April will arrive on Monday, signaling the end of March’s unpredictable weather and hopefully an increase in sunshine. However, the end of March also signals the end of Women’s History Month, and we at The Brandeis Hoot want to applaud the empowering events that took place this month, which celebrated the diverse women of the Brandeis community.
The Brandeis chapter of GirlUp kicked off the month with their first-ever Cupcake Gala. The event invited over 50 female professors to share expertise in their fields, discuss the challenges they’ve faced in higher academia and give advice on overcoming obstacles in the workplace. The event was larger than expected, with various groups of professors facilitating panel discussions in multiple rooms within Mandel and Olin-Sang throughout the three hour time frame. GirlUp also hosted a Self-Defense Seminar later in the month, in which attendees were able to learn some Krav Maga self-defense techniques and had the option to donate at the door to local domestic abuse shelters.
Additionally, the Brandeis Democrats Club hosted a Women in Politics panel in honor of International Women’s Day (March 8). Four local politicians visited campus to discuss the obstacles surrounding running for and serving in office. Similar to the GirlUp Cupcake Gala, the four women politicians on the panel gave advice to young women interested in going into politics who will inevitably have to navigate the male-dominated field.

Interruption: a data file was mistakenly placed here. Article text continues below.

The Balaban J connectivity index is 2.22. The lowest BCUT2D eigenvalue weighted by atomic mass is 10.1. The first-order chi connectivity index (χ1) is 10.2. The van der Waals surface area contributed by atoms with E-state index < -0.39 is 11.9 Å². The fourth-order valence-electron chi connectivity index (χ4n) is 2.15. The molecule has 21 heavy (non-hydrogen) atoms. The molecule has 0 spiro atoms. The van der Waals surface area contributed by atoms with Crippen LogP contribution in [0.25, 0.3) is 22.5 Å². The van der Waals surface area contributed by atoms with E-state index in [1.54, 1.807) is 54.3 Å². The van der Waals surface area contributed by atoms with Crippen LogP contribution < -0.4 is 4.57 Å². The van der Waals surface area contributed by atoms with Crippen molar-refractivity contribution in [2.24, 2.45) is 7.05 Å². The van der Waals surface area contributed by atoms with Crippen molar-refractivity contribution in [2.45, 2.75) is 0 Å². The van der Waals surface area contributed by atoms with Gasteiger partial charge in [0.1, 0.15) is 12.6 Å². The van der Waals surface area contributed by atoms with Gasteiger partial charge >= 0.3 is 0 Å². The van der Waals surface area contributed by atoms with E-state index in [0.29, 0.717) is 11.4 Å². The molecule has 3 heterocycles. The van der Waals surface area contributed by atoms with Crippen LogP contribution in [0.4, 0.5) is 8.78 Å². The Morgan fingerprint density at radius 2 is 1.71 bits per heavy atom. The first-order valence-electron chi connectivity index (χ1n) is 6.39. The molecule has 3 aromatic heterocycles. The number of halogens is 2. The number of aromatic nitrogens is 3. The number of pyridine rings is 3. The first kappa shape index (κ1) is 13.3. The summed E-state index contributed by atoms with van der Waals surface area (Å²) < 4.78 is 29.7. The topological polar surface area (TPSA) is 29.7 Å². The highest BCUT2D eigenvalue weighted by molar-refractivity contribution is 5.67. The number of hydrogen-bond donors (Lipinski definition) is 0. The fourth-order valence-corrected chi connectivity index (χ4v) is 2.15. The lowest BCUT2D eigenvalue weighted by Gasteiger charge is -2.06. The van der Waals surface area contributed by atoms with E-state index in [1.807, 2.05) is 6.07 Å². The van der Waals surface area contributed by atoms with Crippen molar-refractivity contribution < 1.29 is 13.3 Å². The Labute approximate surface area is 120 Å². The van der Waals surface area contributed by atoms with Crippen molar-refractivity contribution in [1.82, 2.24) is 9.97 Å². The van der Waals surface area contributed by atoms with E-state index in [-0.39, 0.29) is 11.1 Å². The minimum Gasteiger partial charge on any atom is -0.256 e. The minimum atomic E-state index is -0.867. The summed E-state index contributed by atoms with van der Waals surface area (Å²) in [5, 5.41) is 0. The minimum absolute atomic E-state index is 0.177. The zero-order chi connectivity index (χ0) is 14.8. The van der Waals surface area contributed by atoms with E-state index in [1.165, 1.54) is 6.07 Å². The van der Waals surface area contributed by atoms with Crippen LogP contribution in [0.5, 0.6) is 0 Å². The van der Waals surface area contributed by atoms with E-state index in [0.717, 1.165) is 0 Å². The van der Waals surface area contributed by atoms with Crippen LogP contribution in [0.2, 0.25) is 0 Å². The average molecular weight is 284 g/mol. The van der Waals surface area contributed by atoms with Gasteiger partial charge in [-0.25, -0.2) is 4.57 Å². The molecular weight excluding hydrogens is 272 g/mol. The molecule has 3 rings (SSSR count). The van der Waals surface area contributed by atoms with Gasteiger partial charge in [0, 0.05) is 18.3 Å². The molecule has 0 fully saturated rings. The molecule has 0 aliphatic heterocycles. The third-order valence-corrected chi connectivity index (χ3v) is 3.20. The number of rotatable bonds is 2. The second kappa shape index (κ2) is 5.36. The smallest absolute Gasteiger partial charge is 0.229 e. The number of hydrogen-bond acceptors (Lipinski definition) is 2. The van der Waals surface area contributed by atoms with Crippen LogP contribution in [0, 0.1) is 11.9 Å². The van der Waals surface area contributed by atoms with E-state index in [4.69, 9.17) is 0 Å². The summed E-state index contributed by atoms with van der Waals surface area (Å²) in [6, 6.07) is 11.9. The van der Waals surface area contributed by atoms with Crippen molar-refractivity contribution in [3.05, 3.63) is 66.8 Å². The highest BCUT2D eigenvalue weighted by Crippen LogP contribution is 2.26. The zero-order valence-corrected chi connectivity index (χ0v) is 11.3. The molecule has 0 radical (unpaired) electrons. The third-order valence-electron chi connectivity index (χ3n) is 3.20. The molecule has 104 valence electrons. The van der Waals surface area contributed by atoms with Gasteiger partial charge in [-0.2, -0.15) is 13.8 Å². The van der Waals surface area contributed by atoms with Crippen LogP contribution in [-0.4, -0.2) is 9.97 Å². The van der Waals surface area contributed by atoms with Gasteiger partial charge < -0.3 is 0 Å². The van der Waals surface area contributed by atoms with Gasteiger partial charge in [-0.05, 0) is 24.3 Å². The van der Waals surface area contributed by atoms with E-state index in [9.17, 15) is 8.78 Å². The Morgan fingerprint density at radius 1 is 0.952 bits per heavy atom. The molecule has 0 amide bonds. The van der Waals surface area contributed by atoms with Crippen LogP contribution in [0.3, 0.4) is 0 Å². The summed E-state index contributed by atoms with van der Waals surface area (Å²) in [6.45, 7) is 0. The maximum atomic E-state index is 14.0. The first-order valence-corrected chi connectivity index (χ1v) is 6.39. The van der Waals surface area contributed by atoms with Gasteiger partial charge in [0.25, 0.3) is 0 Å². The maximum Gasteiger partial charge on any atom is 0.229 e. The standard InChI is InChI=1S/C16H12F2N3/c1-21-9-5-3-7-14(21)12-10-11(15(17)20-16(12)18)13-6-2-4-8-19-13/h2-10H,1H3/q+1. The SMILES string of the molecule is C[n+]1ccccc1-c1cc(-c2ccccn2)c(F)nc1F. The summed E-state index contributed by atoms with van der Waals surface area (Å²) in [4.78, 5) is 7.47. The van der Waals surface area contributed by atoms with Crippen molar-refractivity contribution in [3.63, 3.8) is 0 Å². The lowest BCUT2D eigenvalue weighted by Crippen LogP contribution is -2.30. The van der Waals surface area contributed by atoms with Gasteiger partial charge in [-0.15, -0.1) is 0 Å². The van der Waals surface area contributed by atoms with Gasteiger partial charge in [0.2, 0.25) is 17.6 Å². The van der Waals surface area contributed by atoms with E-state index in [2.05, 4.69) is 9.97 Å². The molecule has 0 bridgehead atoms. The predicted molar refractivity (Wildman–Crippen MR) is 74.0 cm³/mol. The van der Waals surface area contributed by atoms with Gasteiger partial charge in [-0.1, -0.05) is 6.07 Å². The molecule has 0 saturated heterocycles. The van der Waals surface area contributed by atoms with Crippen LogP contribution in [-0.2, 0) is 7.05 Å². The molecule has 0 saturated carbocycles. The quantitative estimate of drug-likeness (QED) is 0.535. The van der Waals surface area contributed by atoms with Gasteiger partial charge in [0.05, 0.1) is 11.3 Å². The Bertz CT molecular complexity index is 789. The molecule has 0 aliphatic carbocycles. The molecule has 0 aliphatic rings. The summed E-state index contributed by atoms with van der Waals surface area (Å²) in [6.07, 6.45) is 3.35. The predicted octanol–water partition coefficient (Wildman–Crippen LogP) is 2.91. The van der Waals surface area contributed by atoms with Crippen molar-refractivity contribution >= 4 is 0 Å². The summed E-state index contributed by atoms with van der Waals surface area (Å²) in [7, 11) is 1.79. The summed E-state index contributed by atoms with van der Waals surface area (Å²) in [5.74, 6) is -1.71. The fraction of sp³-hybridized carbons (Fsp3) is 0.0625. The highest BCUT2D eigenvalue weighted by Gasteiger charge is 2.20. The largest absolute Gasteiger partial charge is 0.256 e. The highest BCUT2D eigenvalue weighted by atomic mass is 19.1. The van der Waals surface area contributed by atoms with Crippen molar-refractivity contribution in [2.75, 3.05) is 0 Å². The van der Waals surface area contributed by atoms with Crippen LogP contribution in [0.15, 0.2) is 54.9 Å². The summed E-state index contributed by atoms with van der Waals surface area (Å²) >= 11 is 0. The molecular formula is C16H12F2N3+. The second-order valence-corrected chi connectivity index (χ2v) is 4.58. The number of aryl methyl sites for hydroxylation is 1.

Events like these should be more widespread and not just reserved for Women’s History Month. Women, especially college-age women, are more empowered and ambitious than ever, but the legacy of strong, inspirational women that came before them should always be celebrated.
There are also so many incredible women at Brandeis that we have to look up to as role models. Professor Anita Hill (AAAS, LGLS, The Heller School, WMGS), for example, who has always been a prominent and impressive figure not only on our campus but in women’s history, won the PEN Award this month. The award recognizes Hill’s contributions to free expression, fighting consistently for women’s rights to speak up for themselves when they feel they have been wronged or abused.
A Brandeis graduate, Karen Uhlenbeck ’66 Ph.D. ’68, was also recognized recently when she became the first woman to win the Abel Prize (the mathematical equivalent of the Nobel Prize). The STEM field is often especially difficult for women to navigate because it is dominated by men, but women like Uhlenbeck are beacons of inspiration for girls who are skilled at math but may not feel as confident in their abilities since they have only seen men succeed in the field.
The percentage of male full-time instructional faculty is higher than female faculty (57 percent to 43 percent), but the undergraduate female to male ratio is 60.6 percent to 39.4 percent. Regardless of number, the women at Brandeis impress every day with their intellect and skill. They are motivators, groundbreakers and educators and will only continue to inspire generations of Brandeisians to go after dreams they may have thought were impossible. Happy Women’s History Month, Brandeis!